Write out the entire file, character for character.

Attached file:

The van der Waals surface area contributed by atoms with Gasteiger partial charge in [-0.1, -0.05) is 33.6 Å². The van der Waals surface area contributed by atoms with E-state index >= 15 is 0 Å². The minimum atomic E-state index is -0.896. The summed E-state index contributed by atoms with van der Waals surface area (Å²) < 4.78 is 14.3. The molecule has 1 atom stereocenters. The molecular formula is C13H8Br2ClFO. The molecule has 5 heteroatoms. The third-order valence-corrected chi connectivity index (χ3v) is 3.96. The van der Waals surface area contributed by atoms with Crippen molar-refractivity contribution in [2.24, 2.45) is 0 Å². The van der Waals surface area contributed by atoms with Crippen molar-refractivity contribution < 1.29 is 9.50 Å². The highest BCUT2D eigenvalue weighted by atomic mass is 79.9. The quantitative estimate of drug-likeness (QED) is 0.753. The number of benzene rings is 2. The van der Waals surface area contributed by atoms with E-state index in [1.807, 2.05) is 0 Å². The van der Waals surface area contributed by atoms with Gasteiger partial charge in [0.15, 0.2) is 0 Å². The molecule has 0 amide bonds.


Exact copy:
The van der Waals surface area contributed by atoms with Gasteiger partial charge in [-0.1, -0.05) is 33.6 Å². The van der Waals surface area contributed by atoms with E-state index >= 15 is 0 Å². The minimum atomic E-state index is -0.896. The summed E-state index contributed by atoms with van der Waals surface area (Å²) < 4.78 is 14.3. The molecule has 1 atom stereocenters. The molecular formula is C13H8Br2ClFO. The molecule has 5 heteroatoms. The third-order valence-corrected chi connectivity index (χ3v) is 3.96. The van der Waals surface area contributed by atoms with Crippen molar-refractivity contribution in [2.24, 2.45) is 0 Å². The van der Waals surface area contributed by atoms with Crippen molar-refractivity contribution < 1.29 is 9.50 Å². The highest BCUT2D eigenvalue weighted by atomic mass is 79.9. The quantitative estimate of drug-likeness (QED) is 0.753. The number of benzene rings is 2. The van der Waals surface area contributed by atoms with E-state index in [1.807, 2.05) is 0 Å². The van der Waals surface area contributed by atoms with Gasteiger partial charge in [0.15, 0.2) is 0 Å². The molecule has 0 amide bonds.